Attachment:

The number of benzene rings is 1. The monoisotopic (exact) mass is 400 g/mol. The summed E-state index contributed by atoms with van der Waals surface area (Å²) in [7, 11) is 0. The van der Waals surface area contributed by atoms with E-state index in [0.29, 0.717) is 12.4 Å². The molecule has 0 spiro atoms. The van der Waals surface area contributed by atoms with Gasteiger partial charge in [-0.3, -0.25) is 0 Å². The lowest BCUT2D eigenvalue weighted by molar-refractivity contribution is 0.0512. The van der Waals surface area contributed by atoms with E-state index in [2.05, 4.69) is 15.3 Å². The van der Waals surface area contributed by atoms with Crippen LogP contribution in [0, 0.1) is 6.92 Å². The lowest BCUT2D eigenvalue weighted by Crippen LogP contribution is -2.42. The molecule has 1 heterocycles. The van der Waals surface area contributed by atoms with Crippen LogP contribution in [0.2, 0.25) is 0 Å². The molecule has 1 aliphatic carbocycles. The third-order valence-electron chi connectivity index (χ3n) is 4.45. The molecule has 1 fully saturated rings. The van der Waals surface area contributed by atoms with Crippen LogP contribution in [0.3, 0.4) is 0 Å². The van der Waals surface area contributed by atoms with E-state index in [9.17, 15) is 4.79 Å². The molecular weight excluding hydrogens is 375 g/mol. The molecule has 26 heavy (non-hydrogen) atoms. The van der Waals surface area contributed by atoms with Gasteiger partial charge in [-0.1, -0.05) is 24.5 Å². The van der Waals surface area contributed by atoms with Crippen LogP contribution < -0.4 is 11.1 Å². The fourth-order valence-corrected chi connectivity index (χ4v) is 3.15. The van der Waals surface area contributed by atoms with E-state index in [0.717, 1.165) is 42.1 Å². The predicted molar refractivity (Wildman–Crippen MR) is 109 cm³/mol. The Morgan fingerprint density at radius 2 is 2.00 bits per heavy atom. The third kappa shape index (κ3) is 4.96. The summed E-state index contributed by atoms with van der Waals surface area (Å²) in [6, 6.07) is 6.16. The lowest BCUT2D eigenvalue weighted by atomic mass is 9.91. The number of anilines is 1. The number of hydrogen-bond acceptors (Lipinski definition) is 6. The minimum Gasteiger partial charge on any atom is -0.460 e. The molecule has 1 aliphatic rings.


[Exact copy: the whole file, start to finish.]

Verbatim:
The number of benzene rings is 1. The monoisotopic (exact) mass is 400 g/mol. The summed E-state index contributed by atoms with van der Waals surface area (Å²) in [7, 11) is 0. The van der Waals surface area contributed by atoms with E-state index in [0.29, 0.717) is 12.4 Å². The molecule has 0 spiro atoms. The van der Waals surface area contributed by atoms with Gasteiger partial charge in [-0.3, -0.25) is 0 Å². The lowest BCUT2D eigenvalue weighted by molar-refractivity contribution is 0.0512. The van der Waals surface area contributed by atoms with E-state index in [2.05, 4.69) is 15.3 Å². The van der Waals surface area contributed by atoms with Crippen LogP contribution in [0, 0.1) is 6.92 Å². The lowest BCUT2D eigenvalue weighted by Crippen LogP contribution is -2.42. The molecule has 1 heterocycles. The van der Waals surface area contributed by atoms with Crippen LogP contribution in [0.2, 0.25) is 0 Å². The molecule has 1 aliphatic carbocycles. The third-order valence-electron chi connectivity index (χ3n) is 4.45. The molecule has 1 fully saturated rings. The van der Waals surface area contributed by atoms with Crippen LogP contribution in [0.3, 0.4) is 0 Å². The van der Waals surface area contributed by atoms with E-state index in [9.17, 15) is 4.79 Å². The molecular weight excluding hydrogens is 375 g/mol. The molecule has 26 heavy (non-hydrogen) atoms. The van der Waals surface area contributed by atoms with Gasteiger partial charge in [-0.1, -0.05) is 24.5 Å². The van der Waals surface area contributed by atoms with Crippen LogP contribution < -0.4 is 11.1 Å². The fourth-order valence-corrected chi connectivity index (χ4v) is 3.15. The van der Waals surface area contributed by atoms with E-state index in [0.717, 1.165) is 42.1 Å². The predicted molar refractivity (Wildman–Crippen MR) is 109 cm³/mol. The Morgan fingerprint density at radius 2 is 2.00 bits per heavy atom. The third kappa shape index (κ3) is 4.96. The summed E-state index contributed by atoms with van der Waals surface area (Å²) in [6, 6.07) is 6.16. The lowest BCUT2D eigenvalue weighted by atomic mass is 9.91. The number of anilines is 1. The number of hydrogen-bond acceptors (Lipinski definition) is 6. The minimum Gasteiger partial charge on any atom is -0.460 e. The molecule has 1 aliphatic rings.